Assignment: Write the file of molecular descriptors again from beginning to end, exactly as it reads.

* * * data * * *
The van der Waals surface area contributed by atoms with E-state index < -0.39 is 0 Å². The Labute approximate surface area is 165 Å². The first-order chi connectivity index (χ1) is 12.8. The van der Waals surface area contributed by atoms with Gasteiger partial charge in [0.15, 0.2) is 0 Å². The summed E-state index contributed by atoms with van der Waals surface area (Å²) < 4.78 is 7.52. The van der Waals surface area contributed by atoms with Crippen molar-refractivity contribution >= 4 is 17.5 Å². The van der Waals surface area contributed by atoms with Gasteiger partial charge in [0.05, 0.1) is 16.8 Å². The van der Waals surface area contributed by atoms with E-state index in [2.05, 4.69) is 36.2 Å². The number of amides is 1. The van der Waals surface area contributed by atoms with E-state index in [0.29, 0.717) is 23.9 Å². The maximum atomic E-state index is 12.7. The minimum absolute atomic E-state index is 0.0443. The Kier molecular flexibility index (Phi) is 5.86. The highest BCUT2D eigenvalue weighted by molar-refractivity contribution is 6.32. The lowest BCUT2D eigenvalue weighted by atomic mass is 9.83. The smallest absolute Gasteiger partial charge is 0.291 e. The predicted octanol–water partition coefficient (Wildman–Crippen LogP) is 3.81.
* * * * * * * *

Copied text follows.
The van der Waals surface area contributed by atoms with E-state index < -0.39 is 0 Å². The Labute approximate surface area is 165 Å². The first-order chi connectivity index (χ1) is 12.8. The van der Waals surface area contributed by atoms with Gasteiger partial charge in [0.15, 0.2) is 0 Å². The summed E-state index contributed by atoms with van der Waals surface area (Å²) < 4.78 is 7.52. The van der Waals surface area contributed by atoms with Crippen molar-refractivity contribution >= 4 is 17.5 Å². The van der Waals surface area contributed by atoms with Gasteiger partial charge in [0.05, 0.1) is 16.8 Å². The van der Waals surface area contributed by atoms with E-state index in [2.05, 4.69) is 36.2 Å². The number of amides is 1. The van der Waals surface area contributed by atoms with E-state index in [0.29, 0.717) is 23.9 Å². The maximum atomic E-state index is 12.7. The minimum absolute atomic E-state index is 0.0443. The Kier molecular flexibility index (Phi) is 5.86. The highest BCUT2D eigenvalue weighted by molar-refractivity contribution is 6.32. The lowest BCUT2D eigenvalue weighted by atomic mass is 9.83. The smallest absolute Gasteiger partial charge is 0.291 e. The predicted octanol–water partition coefficient (Wildman–Crippen LogP) is 3.81.